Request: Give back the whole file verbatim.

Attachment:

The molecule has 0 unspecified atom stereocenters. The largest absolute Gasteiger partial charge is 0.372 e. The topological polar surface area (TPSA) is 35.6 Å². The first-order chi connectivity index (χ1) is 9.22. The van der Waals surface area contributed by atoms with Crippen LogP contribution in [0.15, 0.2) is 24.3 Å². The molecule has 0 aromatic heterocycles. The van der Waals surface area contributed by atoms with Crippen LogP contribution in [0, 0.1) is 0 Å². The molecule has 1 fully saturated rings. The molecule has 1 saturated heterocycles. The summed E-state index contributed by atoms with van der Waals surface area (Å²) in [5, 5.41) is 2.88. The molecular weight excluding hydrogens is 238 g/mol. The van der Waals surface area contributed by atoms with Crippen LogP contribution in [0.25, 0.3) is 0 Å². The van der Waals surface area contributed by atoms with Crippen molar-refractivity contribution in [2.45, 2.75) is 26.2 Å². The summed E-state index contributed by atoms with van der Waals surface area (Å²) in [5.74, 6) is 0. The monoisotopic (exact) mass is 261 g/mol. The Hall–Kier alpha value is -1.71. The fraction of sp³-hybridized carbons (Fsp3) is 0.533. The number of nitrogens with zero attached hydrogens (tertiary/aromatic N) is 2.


The molecule has 0 unspecified atom stereocenters. The largest absolute Gasteiger partial charge is 0.372 e. The topological polar surface area (TPSA) is 35.6 Å². The first-order chi connectivity index (χ1) is 9.22. The van der Waals surface area contributed by atoms with Crippen LogP contribution in [0.15, 0.2) is 24.3 Å². The molecule has 0 aromatic heterocycles. The van der Waals surface area contributed by atoms with Crippen LogP contribution in [0, 0.1) is 0 Å². The molecule has 1 fully saturated rings. The molecule has 1 saturated heterocycles. The summed E-state index contributed by atoms with van der Waals surface area (Å²) in [5, 5.41) is 2.88. The molecular weight excluding hydrogens is 238 g/mol. The van der Waals surface area contributed by atoms with Crippen LogP contribution in [0.25, 0.3) is 0 Å². The van der Waals surface area contributed by atoms with Crippen molar-refractivity contribution in [2.45, 2.75) is 26.2 Å². The summed E-state index contributed by atoms with van der Waals surface area (Å²) in [5.74, 6) is 0. The monoisotopic (exact) mass is 261 g/mol. The Hall–Kier alpha value is -1.71. The fraction of sp³-hybridized carbons (Fsp3) is 0.533. The number of nitrogens with zero attached hydrogens (tertiary/aromatic N) is 2.